“We continue to make changes in our broader leadership team, as we allocate more responsibility to leaders who have delivered results and seek to attract leaders who are capable of improving performance in areas that have lagged. In particular, we want leaders who are capable of transforming key aspects of our business, as retail is increasingly impacted by new technologies and social interaction.”

“Our trust is in people rather than process. A 'hire well, manage little' code suits both them and me.”


On Investing for the Long-Term

“We will continue to make long-term investments in key areas that may adversely impact short-term results when we believe they will generate attractive long-term returns. In particular, we have significantly grown our Shop Your Way Rewards program, improved our online and mobile platforms, and re-examined our overall technology infrastructure. We believe these investments are an important part of transforming Sears Holdings into a truly integrated retail company, focusing on customers first.”

By being so cautious in respect to leverage, we penalize our returns by a minor amount. Having loads of liquidity, though, lets us sleep well…. That’s what allowed us to invest $15.6 billion in 25 days of panic following the Lehman bankruptcy in 2008.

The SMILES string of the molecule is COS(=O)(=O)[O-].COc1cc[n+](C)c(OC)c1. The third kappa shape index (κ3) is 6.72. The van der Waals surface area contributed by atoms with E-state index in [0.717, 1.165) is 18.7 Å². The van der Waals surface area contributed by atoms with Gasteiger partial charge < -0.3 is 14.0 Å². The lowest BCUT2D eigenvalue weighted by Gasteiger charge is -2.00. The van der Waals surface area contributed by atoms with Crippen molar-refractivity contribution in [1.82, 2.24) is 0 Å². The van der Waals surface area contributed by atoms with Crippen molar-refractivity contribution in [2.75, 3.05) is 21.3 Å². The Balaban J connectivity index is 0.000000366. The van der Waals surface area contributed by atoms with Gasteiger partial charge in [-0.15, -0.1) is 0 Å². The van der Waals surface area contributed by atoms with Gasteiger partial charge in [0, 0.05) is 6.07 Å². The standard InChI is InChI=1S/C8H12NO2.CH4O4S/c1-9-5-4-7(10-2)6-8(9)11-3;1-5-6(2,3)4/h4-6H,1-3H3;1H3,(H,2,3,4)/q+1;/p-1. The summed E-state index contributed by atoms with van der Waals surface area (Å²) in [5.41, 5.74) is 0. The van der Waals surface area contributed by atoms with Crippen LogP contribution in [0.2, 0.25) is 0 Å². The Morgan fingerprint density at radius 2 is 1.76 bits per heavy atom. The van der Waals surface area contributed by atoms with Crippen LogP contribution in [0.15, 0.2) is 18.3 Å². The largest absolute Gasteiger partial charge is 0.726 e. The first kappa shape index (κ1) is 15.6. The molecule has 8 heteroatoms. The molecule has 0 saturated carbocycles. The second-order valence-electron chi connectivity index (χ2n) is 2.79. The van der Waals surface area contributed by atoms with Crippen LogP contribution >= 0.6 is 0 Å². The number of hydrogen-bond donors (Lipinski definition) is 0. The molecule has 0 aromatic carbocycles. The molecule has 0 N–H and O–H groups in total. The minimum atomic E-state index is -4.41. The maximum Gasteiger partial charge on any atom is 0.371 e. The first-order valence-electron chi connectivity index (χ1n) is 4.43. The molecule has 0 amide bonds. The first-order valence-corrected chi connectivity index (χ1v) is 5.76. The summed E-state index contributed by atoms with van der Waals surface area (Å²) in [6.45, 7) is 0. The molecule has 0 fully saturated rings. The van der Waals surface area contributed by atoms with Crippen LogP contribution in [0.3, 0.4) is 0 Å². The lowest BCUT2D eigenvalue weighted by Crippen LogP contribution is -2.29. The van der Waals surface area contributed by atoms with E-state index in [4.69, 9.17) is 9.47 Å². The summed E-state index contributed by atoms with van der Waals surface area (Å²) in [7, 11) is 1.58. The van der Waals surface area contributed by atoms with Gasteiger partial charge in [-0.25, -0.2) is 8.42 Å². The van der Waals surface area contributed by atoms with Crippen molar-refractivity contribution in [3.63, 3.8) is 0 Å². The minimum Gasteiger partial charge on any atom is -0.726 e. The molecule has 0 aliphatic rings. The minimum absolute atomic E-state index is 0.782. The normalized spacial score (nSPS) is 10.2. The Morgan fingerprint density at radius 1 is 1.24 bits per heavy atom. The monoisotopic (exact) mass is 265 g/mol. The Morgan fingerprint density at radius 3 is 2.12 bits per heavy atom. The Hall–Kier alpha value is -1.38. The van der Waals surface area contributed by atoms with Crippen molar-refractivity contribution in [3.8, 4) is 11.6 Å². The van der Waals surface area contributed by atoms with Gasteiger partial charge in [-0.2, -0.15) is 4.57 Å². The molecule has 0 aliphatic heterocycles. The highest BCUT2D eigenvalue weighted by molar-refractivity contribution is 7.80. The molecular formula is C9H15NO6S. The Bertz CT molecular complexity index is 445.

On Making a Key Hire

“Lou knows what it is like to be the 800-pound gorilla from his days at IBM, and he knows what it is like to compete against 800-pound gorillas from his days at Avaya. He also understands how technology can shape and change companies and industries. The profound changes that many industries, including retail, are currently experiencing require new thinking, new leadership and new business models. Information and technology have always been an important part of the supply chain in retail, but more and more it is becoming critical that we use information and technology in a much more profound way to deliver great customer experiences. Lou is a proven winner, and I am excited to have him as the leader of our company.”

“It’s easy to identify many investment managers with great recent records. But past results, though important, do not suffice when prospective performance is being judged. How the record has been achieved is crucial, as is the manager’s understanding of—and sensitivity to—risk…. In respect to the risk criterion, we were looking for someone with a hard-to-evaluate skill: the ability to anticipate the effects of economic scenarios not previously observed. Finally, we wanted someone who would regard working for Berkshire as far more than a job.

“When Charlie and I met Todd Combs, we knew he fit our requirements.”